Reese, Abbie. Dedicated to God: An Oral History of Cloistered Nuns – Review

Reese, Abbie. Dedicated to God: An Oral History of Cloistered Nuns. Oxford: Oxford University Press, 2014. 272 pages. $38.50 CND (Hardcover.)

Dedicated to God is a monograph which seeks to give voice to the normally cloistered women of the Poor Clare Colettine Order at the Corpus Christi Monastery in Rockford, Illinois. Weaved together from interviews conducted over nearly a decade of field-work, Reese constructs a detailed oral history of the lives these women lived before entering the order, the nuns they became once they took their vows, and the 14-acre world away from the world in which they collectively inhabit. Reese divides her monograph into three main parts, with each part containing two or more chapters which she labels with intriguing titles such as “The Claustrophobic Nun”, “Monastic Living in a Throwaway Culture” and “The Suffering Servants”. While her titles suggest that she may be linking individual stories to larger themes she uncovered during her investigation, they unfortunately often refer to small – and sometimes inconsequential – details, rather than larger themes in the collective or individual lives of these nuns. For example, “The Claustrophobic Nun” is not a chapter elaborating on the cramped, constricted microcosmic view of the convent, nor how it translates into a wider theme of transcending these boundaries through their devotion to God; rather, it simply refers to the fact that Sister Mary Nicolette is claustrophobic.

Separating her chapters are sections Reese labels “Called”. In each of these sections, she includes first-person narratives from the nuns, recounting the callings they received that caused them to join the order. Curiously, the majority of her primary chapters already contain similar stories about these nuns and how they came to enter into the order. The one apparent difference between the chapters and these sections is that instead of recounting their stories in the third person from her (the author’s) perspective, the flow switches into the first person and is told in the words of the nuns themselves. Rather than break up the flow of her larger narrative and the collective oral history of this order to give the reader a moment to reflect, these sub-chapters comes across as addendums. As such, it is truly commendable that she was able to build such a rapport with these nuns and maintain it for such a lengthy period of time. The mere accumulation of so much primary ethnographic material, this work is staggering.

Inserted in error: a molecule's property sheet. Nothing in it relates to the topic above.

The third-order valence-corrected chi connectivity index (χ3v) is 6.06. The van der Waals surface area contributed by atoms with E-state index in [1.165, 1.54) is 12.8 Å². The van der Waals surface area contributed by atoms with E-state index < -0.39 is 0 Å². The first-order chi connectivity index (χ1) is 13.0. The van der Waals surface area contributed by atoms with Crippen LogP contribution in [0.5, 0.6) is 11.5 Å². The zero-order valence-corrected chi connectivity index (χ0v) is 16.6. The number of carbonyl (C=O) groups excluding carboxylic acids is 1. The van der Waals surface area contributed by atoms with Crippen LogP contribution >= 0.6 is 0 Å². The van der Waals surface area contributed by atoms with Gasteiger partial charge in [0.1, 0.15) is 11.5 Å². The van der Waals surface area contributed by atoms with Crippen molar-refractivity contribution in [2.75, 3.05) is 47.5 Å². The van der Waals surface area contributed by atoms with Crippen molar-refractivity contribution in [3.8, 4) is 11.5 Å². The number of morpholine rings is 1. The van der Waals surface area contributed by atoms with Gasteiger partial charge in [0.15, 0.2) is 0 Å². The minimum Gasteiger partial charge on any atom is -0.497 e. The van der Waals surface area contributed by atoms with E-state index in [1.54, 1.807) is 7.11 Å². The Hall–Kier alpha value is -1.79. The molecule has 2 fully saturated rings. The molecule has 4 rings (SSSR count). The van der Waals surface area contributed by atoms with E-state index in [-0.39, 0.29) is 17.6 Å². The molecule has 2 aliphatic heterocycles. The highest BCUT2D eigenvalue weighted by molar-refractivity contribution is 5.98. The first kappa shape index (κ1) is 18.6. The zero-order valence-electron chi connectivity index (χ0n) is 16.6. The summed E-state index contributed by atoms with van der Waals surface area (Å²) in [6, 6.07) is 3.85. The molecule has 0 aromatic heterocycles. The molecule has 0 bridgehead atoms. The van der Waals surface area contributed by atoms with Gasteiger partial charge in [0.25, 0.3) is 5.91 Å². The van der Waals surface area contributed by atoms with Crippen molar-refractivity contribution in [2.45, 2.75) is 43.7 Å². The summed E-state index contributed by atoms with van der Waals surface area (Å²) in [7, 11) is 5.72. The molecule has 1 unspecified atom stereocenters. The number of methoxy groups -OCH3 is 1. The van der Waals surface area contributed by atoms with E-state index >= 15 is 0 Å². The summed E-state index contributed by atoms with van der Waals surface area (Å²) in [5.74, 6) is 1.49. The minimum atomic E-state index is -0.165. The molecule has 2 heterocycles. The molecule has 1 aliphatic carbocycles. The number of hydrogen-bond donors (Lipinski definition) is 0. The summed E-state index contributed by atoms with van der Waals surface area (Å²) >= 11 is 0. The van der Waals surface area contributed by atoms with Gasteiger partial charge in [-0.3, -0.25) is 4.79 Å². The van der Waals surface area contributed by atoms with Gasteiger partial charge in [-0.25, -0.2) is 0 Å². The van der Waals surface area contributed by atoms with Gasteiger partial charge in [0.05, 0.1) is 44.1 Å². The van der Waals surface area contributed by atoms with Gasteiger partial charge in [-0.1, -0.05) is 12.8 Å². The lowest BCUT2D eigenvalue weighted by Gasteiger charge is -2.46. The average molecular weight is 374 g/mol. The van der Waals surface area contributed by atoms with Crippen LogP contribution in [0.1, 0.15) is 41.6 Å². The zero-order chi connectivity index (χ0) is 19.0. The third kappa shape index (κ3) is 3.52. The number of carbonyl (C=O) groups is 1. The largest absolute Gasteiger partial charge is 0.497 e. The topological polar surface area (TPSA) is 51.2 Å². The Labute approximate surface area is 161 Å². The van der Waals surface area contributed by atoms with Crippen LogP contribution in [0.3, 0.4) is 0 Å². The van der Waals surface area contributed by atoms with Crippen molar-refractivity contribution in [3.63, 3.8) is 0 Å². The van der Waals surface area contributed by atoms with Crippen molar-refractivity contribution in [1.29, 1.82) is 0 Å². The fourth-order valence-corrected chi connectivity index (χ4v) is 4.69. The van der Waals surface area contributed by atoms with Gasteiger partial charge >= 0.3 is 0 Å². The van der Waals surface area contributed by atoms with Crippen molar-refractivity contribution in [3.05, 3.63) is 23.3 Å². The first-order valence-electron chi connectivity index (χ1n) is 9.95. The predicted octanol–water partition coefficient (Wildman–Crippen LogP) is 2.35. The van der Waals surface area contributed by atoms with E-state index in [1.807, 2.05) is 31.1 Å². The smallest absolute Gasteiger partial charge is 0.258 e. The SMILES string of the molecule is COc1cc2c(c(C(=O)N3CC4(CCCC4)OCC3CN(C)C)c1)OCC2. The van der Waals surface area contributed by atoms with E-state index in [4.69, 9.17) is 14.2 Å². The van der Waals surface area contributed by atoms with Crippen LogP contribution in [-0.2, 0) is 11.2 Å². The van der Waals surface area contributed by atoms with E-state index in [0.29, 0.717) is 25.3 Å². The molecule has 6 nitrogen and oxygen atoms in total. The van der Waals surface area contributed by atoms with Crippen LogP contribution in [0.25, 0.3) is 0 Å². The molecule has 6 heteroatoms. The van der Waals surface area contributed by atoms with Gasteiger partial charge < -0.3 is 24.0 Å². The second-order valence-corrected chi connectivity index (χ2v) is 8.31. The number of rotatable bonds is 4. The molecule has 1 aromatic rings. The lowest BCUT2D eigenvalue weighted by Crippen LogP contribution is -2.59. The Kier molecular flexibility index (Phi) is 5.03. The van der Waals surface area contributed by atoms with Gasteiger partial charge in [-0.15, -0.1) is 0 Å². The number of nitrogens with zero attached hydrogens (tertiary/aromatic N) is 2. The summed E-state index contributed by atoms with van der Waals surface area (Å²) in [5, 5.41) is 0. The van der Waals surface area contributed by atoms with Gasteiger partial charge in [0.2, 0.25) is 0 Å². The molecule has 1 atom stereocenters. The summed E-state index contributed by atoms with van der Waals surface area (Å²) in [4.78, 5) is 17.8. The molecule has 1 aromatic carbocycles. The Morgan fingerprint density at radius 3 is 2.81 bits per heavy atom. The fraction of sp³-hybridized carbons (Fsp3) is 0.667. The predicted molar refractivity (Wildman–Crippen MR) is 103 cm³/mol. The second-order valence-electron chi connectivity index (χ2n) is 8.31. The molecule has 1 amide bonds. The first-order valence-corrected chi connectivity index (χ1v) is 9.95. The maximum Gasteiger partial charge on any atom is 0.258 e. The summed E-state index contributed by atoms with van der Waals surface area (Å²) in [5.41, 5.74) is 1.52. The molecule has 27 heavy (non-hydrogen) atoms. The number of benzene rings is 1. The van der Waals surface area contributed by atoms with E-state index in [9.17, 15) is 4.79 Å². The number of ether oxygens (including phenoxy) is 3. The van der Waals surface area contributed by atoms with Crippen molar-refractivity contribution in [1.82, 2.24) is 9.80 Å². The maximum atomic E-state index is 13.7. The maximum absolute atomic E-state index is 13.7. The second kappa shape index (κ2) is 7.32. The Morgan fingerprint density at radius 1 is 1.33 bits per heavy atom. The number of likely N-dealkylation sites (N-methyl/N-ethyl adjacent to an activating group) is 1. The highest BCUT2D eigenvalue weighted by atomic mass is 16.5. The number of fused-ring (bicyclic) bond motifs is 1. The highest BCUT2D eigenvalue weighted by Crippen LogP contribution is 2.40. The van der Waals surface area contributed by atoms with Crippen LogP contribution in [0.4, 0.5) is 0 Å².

By the end of the monograph, instead of leaving room for the reader to marvel at the ability of these women to live cloistered, silent lives, these women come across as fairly social, and normal, humans. Perhaps that is part of Reese’s mission, to smash whatever stereotypes one may have had walking in, to break the silence and prove to the world that these women are human with their own sets of desires, fears and quirks. Nevertheless, her conclusions cause this reviewer to wonder who exactly her intended audience was when she began composing this monograph. Is she directing this piece towards casual audiences or scholars? The casual reader will likely find a stirring read in these pages, but if scholars, not all fields will find the same cause for excitement in these pages. For the oral historian, this monograph adds a volume primary ethnographic material to the record. For scholars of religion, however, Dedicated to God offers very little theory or analysis for the academic reader to engage with, and Reese includes very little discussion of her method and means to which she was able to enter into this exclusive circle. As well, there is a conspicuous lack of footnotes and references to other scholarly works and her remark that she was able to gain the trust of these women by “demonstration [her] rigor” is cryptic at best. Perhaps a more in-depth examination of material culture, performances, collective story-telling and authorship without words would have been a welcome inclusion, but this monograph comes across as more of a recounting, a retelling or unveiling, than a formal academic investigation. Regardless, the first person interviews from her “Called” segments offer intriguing and insightful glances into the lives of these women who chose to become cloistered nuns and, even though at times they may not be the most talented storytellers, their words could surely be of some use to other scholars pursuing case studies or ethnographic work of their own. As such, one can’t help but feel that there is still quite a bit of unearthing to be done inside this “cultural time capsule”.